Ministry of Refugees and Repatriation and IOM Host Event for International Migrants Day in Jalalabad
The Ministry of Refugees and Repatriation and the International Organization for Migration (IOM) held an event recognizing International Migrants Day today in Jalalabad.
The event, held in the garden of the Municipality Hall in Jalalabad, brought together representatives from the Government of Afghanistan, humanitarian actors, the Upper House of Parliament, Afghan civil society and members of migrant communities.
Reading a message on behalf of President Ashraf Ghani, Deputy Governor of Nangarhar Mohammad Hanif Gerdiwal expressed serious concern about the one million registered and undocumented Afghans that have returned from Pakistan and Iran so far this year, in addition to the hundreds of thousands of Afghans that have been displaced by conflict.
“Until Afghans have returned to their home country and reintegrate into their own land, our society is like an incomplete body,” said Deputy Governor Geridiwal, reading the President’s message. “To help with their reintegration, we must provide returning migrants with shelter, medical, education, clean water and other social services. With this in mind, we have pledged 162 million Afghanis to assist returning Afghans.”
Undocumented Afghans, who are not formally registered as refugees in their host country, face unique challenges both abroad and when they return to Afghanistan. Since the beginning of the year, over 660,000 undocumented Afghans have returned from Pakistan and Iran.
Returns of undocumented Afghans from Pakistan in particular have increased dramatically, from 119,000 in 2015 to over 242,000 so far in 2016. According to IOM’s recently launched socio-economic survey of returnees from Pakistan, over 72 percent have chosen to settle in Nangarhar.
“We are marking this Migrants Day in Jalalabad because returns of migrants have heavily impacted the eastern region, and Jalalabad in particular,” said Deputy Minister of Refugees and Repatriation Ahmad Wali Hakami. “The needs are still great, and we call upon the international community to continue supporting returnees”.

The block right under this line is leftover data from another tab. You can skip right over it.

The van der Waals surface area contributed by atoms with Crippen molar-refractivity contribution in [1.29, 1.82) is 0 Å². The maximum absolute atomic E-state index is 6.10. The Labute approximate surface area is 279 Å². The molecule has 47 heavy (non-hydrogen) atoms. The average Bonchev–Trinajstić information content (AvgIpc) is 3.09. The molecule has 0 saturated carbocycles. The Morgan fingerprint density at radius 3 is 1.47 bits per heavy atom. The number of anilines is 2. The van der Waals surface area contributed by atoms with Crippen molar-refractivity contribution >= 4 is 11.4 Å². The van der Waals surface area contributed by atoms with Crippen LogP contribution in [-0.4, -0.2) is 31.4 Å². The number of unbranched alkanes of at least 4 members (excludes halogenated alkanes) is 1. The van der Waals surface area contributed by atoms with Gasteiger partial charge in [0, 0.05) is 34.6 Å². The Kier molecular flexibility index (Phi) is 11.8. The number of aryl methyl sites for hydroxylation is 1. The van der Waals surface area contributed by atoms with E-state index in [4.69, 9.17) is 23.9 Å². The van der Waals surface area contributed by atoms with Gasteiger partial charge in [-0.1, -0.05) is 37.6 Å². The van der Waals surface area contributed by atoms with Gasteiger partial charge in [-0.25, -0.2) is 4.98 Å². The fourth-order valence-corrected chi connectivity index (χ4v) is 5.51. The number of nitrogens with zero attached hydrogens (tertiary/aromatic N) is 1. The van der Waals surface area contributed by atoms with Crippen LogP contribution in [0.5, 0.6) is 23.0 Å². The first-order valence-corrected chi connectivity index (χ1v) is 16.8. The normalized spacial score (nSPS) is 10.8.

In addition, Afghans continue to comprise the second largest group of asylum seekers arriving in Europe, facing numerous dangers on their journeys by land and sea. IOM’s Missing Migrants Project reports that over 6,300 migrants have died so far in 2016, including many Afghans.
The continued need to combat trafficking in persons in Afghanistan was also highlighted at the event. IOM recently launched a three-year project to strengthen Afghan institutions to effectively prosecute traffickers, protect victims and improve regional coordination.
“With increased migration comes increased trafficking in persons,” said IOM’s Nasir Ahmad Haidarzai. “Together with the Government of Afghanistan we are following a ‘Prevent, Protect and Partnership’ approach to help combat the scourge of trafficking.”
On 18 December 1990, the General Assembly of the United Nations adopted the international convention on the protection of the rights of migrant workers and members of their families. International Migrants Day was officially proclaimed by the General Assembly in 2000.
For further information, please contact Nasir Ahmad Haidarzai from IOM (firstname.lastname@example.org, +93 794 100 542) or Hafiz Ahmad Miakhail from the Ministry of Refugees and Repatriation (email@example.com, +93 799 414 823).